Braden Holtby stopped the first shot, with the puck bounding off his right pad and rolling to the faceoff circle. With two bodies in front of him, the goaltender moved closer to the post for a better view, but all he saw was a black disc whizzing toward the opposite goal post and no way to get over there in time to stop it.
The goal gave the Montreal Canadiens a three-goal lead less than two minutes into the second period Wednesday night, making another Washington Capitals comeback unlikely. It sent Holtby to the bench and straight into the tunnel, pulled in favor of his backup. And it continued the Capitals’ recent trend of poor starts. They would rally from the deficit, but their comeback attempt fell short in a 4-3 loss to the Canadiens.
“We’re always talking about it, talking about coming out hard and playing good in the first period because that’s something we’ve been missing,” center Nicklas Backstrom said. “Looks like we’ve got to keep talking about it.”
Washington, down 4-1 entering the third period, has been in similar situations before, repeatedly proving that it’s never completely out of a game. The point was driven home again Wednesday night when Dmitry Orlov scored with 7 minutes 36 seconds left and Andre Burakovsky scored with 2:53 left, cutting the margin to one and bringing the Verizon Center crowd to its feet.
The Capitals pulled Philipp Grubauer in the final two minutes for an extra attacker, but the equalizer never came. Backstrom got a laser shot on goal from the high slot with three seconds left, but goalie Mike Condon caught it in his glove.
The loss dropped the Capitals to a comfortable 44-11-4, but it might serve as a jolt for a team that has given up the first goal in 13 of its past 16 games. This was the sixth consecutive game the Capitals had been scored on first — yet they entered on a four-game winning streak.
“We had a push at the end and almost pulled it off again,” Capitals Coach Barry Trotz said. “But we can’t keep doing that.”
Holtby said Monday that for a team in Washington’s position, so far ahead of everyone else in the league, mentally “getting up” for games can be a challenge. Other teams see Washington as this season’s juggernaut, keenly aware of the importance of a strong start if they want to knock off the Presidents’ Trophy front-runners.
“It shouldn’t be, but maybe you’re doing it without being aware of it,” Backstrom said. “You’re trying to do the same routine every night, trying to get ready as best as possible.”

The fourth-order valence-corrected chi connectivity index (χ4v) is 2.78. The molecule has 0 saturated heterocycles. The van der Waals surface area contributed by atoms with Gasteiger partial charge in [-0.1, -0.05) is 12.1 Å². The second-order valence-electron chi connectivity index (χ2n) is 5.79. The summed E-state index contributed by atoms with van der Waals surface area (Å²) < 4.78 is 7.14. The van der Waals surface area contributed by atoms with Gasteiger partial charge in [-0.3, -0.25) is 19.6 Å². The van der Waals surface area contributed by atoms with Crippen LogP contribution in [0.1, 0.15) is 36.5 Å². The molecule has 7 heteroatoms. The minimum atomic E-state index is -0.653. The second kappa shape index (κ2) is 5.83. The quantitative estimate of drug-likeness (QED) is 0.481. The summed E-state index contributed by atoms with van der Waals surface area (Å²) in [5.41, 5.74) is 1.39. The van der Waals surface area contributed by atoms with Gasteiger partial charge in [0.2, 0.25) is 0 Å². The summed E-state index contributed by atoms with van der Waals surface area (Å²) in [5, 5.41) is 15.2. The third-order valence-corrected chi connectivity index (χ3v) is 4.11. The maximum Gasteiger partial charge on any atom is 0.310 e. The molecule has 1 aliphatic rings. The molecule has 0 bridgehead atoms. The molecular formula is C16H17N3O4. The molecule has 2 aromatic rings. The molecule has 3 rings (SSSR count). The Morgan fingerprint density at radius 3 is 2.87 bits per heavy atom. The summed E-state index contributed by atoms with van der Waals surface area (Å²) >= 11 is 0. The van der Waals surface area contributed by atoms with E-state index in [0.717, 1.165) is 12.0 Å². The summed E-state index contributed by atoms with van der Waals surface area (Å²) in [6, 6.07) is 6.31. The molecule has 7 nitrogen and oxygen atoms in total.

Said Jason Chimera: “We’re not going out there to crap the bed in the first period. You want to play better than that for sure. I don’t think it’s anything where you’re looking at the standings. You’re not complacent at all. Tonight wasn’t our best. We’ve gotten away with not our best sometimes this year.”
Outside of some spotty rebound control at times, Holtby wasn’t to blame for Washington’s three-goal deficit. He saw 18 shots on goal, but Grubauer took the loss, keeping Holtby undefeated in regulation against Montreal for his career.
The trouble started in front of Holtby. Dale Weise took a shot from the inside, and Holtby allowed a poor rebound, with the puck shooting out into the slot in front of him. The defensive pair of Brooks Orpik and Orlov was beside the crease, but neither swept the puck out of danger in time, and Alex Galchenyuk took advantage 9:09 into the game.
The Capitals fell into a two-goal deficit after winger Tom Wilson was called for hooking in the offensive zone. On Montreal’s power play, Brendan Gallagher punched in a rebound just 30 seconds into the man advantage. Wilson had taken a boarding minor earlier in the first period, and after he caused Washington to be shorthanded twice with poor penalties, Trotz essentially benched him for the second period. Wilson got just one shift, and it was shorthanded.
“Purely a statement,” Trotz said. “Nothing else.”
The Canadiens made it a three-goal lead with Tomas Fleischmann’s goal just 1:54 into the second period, chasing Holtby off the ice. Trotz said that wasn’t an indictment on Holtby but a maneuver to jolt his team. In the past, it has worked. On Wednesday, it wasn’t enough.
“We didn’t play sound enough hockey tonight,” Trotz said. “That was a really junky game for us.”